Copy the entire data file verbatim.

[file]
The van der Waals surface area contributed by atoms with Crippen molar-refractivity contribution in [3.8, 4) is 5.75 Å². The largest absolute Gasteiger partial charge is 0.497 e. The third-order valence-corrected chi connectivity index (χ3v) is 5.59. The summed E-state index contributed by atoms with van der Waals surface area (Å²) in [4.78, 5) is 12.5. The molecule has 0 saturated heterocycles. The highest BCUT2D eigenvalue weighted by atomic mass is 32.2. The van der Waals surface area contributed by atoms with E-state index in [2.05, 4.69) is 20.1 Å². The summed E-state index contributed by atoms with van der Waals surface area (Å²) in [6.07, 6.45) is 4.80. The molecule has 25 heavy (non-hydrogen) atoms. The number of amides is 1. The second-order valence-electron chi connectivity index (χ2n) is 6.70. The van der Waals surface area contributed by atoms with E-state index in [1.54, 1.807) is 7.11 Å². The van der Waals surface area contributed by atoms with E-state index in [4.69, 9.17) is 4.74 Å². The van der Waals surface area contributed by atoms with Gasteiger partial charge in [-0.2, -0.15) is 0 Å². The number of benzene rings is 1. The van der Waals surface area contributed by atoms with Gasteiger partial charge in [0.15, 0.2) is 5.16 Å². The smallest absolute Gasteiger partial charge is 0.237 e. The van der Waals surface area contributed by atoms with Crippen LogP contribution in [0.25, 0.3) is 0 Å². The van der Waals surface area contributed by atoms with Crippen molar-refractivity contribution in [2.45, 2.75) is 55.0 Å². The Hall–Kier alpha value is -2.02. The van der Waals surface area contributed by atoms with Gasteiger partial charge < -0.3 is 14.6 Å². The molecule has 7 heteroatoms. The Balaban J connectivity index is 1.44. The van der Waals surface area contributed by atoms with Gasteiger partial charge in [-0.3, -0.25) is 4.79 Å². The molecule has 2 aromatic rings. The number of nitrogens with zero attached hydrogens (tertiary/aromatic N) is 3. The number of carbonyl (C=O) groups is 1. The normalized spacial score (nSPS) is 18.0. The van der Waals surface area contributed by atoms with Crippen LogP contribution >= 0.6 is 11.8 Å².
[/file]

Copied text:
The van der Waals surface area contributed by atoms with Crippen molar-refractivity contribution in [3.8, 4) is 5.75 Å². The largest absolute Gasteiger partial charge is 0.497 e. The third-order valence-corrected chi connectivity index (χ3v) is 5.59. The summed E-state index contributed by atoms with van der Waals surface area (Å²) in [4.78, 5) is 12.5. The molecule has 0 saturated heterocycles. The highest BCUT2D eigenvalue weighted by atomic mass is 32.2. The van der Waals surface area contributed by atoms with E-state index in [2.05, 4.69) is 20.1 Å². The summed E-state index contributed by atoms with van der Waals surface area (Å²) in [6.07, 6.45) is 4.80. The molecule has 25 heavy (non-hydrogen) atoms. The number of amides is 1. The second-order valence-electron chi connectivity index (χ2n) is 6.70. The van der Waals surface area contributed by atoms with E-state index in [1.54, 1.807) is 7.11 Å². The van der Waals surface area contributed by atoms with E-state index in [4.69, 9.17) is 4.74 Å². The van der Waals surface area contributed by atoms with Gasteiger partial charge in [-0.2, -0.15) is 0 Å². The number of benzene rings is 1. The van der Waals surface area contributed by atoms with Gasteiger partial charge in [0.15, 0.2) is 5.16 Å². The smallest absolute Gasteiger partial charge is 0.237 e. The van der Waals surface area contributed by atoms with Crippen LogP contribution in [0.25, 0.3) is 0 Å². The van der Waals surface area contributed by atoms with Crippen molar-refractivity contribution in [2.45, 2.75) is 55.0 Å². The Hall–Kier alpha value is -2.02. The van der Waals surface area contributed by atoms with Gasteiger partial charge < -0.3 is 14.6 Å². The molecule has 7 heteroatoms. The Balaban J connectivity index is 1.44. The van der Waals surface area contributed by atoms with Gasteiger partial charge in [-0.3, -0.25) is 4.79 Å². The molecule has 2 aromatic rings. The number of nitrogens with zero attached hydrogens (tertiary/aromatic N) is 3. The number of carbonyl (C=O) groups is 1. The normalized spacial score (nSPS) is 18.0. The van der Waals surface area contributed by atoms with Crippen LogP contribution >= 0.6 is 11.8 Å².